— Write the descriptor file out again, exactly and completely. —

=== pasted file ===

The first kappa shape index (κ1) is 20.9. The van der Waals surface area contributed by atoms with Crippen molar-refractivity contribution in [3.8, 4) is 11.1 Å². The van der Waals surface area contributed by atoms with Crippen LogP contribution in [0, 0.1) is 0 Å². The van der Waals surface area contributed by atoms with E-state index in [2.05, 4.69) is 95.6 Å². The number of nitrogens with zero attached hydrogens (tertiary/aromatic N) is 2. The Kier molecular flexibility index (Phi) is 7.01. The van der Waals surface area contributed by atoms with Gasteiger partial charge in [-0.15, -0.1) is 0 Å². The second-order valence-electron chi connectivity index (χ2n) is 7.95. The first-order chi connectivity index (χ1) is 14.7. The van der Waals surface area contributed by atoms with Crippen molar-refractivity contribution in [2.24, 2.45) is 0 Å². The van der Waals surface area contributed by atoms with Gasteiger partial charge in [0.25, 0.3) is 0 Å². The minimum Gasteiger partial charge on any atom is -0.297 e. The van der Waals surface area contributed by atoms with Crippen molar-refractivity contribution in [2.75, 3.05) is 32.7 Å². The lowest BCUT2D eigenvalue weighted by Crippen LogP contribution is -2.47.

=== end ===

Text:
The first kappa shape index (κ1) is 20.9. The van der Waals surface area contributed by atoms with Crippen molar-refractivity contribution in [3.8, 4) is 11.1 Å². The van der Waals surface area contributed by atoms with Crippen LogP contribution in [0, 0.1) is 0 Å². The van der Waals surface area contributed by atoms with E-state index in [2.05, 4.69) is 95.6 Å². The number of nitrogens with zero attached hydrogens (tertiary/aromatic N) is 2. The Kier molecular flexibility index (Phi) is 7.01. The van der Waals surface area contributed by atoms with Gasteiger partial charge in [-0.15, -0.1) is 0 Å². The second-order valence-electron chi connectivity index (χ2n) is 7.95. The first-order chi connectivity index (χ1) is 14.7. The van der Waals surface area contributed by atoms with Crippen molar-refractivity contribution in [2.24, 2.45) is 0 Å². The van der Waals surface area contributed by atoms with Gasteiger partial charge in [0.25, 0.3) is 0 Å². The minimum Gasteiger partial charge on any atom is -0.297 e. The van der Waals surface area contributed by atoms with Crippen molar-refractivity contribution in [2.75, 3.05) is 32.7 Å². The lowest BCUT2D eigenvalue weighted by Crippen LogP contribution is -2.47.